Thursday, July 9, 2015

What next?

Source: Deutsche Bank Research 

The lovely flow chart comes from Deutsche Bank Research

It emphasizes the central point I am taking from all this -- how Greek banks are hostages in this negotiation. With banks closed and capital controls, the Greek economy can't function.


  1. They might also be placed on "double secret probation" i.e. derogation, which would kick them out of the euro with the convenient publicized fantasy that someday they'd be allowed back in. Everyone could pretend it's just a temporary separation and not a real divorce.

  2. Like many others, I cannot imagine Greece prospering under the ECB, which is making monetary policy for Northern Europe, in addition to Southern Europe.

    The Greece economy boomed up to 2008 that is true, but only because it was borrowing and spending. Money poured into Greece. A type of fiscal stimulus.

    Now, Greece must renege on debts and needs its own central ban, and to print drachmas to the moon.

    Greece needs a pro-market economy too.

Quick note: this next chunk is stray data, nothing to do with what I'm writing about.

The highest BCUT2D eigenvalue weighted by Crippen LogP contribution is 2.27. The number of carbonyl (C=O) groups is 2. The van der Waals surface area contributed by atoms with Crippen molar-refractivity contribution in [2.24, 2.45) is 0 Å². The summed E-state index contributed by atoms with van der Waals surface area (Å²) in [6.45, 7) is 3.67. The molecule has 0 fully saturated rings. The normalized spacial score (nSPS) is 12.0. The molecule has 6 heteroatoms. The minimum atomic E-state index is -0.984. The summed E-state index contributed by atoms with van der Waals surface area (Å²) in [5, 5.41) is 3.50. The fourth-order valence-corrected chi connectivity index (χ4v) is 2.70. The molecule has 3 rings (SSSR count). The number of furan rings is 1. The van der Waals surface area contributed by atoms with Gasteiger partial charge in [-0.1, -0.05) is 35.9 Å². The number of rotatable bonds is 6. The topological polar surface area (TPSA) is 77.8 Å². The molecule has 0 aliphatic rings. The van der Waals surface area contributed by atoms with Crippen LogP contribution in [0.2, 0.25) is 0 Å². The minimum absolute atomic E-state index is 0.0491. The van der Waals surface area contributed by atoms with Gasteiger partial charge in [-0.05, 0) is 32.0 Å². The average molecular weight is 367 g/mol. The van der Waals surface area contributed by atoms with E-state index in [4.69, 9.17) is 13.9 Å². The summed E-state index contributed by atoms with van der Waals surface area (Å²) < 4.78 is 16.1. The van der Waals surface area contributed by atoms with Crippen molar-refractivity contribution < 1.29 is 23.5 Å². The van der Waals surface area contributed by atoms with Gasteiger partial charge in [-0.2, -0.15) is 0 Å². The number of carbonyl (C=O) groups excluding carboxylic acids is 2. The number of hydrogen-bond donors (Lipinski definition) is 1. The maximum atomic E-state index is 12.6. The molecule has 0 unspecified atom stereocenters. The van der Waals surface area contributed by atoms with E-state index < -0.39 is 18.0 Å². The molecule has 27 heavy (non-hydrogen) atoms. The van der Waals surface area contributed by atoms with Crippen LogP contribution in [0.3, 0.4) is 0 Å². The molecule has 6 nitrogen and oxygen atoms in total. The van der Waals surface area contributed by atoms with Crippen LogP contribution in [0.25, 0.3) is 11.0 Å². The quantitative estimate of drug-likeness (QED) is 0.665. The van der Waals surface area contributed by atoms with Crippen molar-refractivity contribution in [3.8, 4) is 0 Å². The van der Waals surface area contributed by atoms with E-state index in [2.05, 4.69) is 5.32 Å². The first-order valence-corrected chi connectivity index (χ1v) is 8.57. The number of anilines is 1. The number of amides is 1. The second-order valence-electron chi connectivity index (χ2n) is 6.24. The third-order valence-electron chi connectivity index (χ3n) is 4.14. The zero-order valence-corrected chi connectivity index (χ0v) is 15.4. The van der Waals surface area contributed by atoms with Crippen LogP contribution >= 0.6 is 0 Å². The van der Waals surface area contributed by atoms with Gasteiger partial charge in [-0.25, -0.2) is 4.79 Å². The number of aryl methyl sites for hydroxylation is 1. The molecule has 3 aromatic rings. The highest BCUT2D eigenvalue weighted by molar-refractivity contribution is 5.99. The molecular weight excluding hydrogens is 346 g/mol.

But, tough question: In a democracy, in a recession or depression, have voters ever pulled the lever for capitalism or free enterprise?

    I sense voters like free enterprise and capitalism when there are very tight labor markets and lots of sniveling and whining about labor shortages.

    Seems to me the goal in the UU and Greece should be a monetary policy that shoots for very tight labor markets, thus encouraging the population to have faith in capitalism and free markets. How would lefties whimper for more welfare when labor markets are chronically tight?

    I do not think central banks can suffocate economies and populations into reducing structural impediments and embracing free markets.

    The ECB, IMF just tried that in Greece, and the voters responded with a vote for statism. Big surprise.

  3. Agree about the banks. It would be more accurate to say that the question is whether Greece will re-enter the euro system or stay out of it. Because they aren't in it now.


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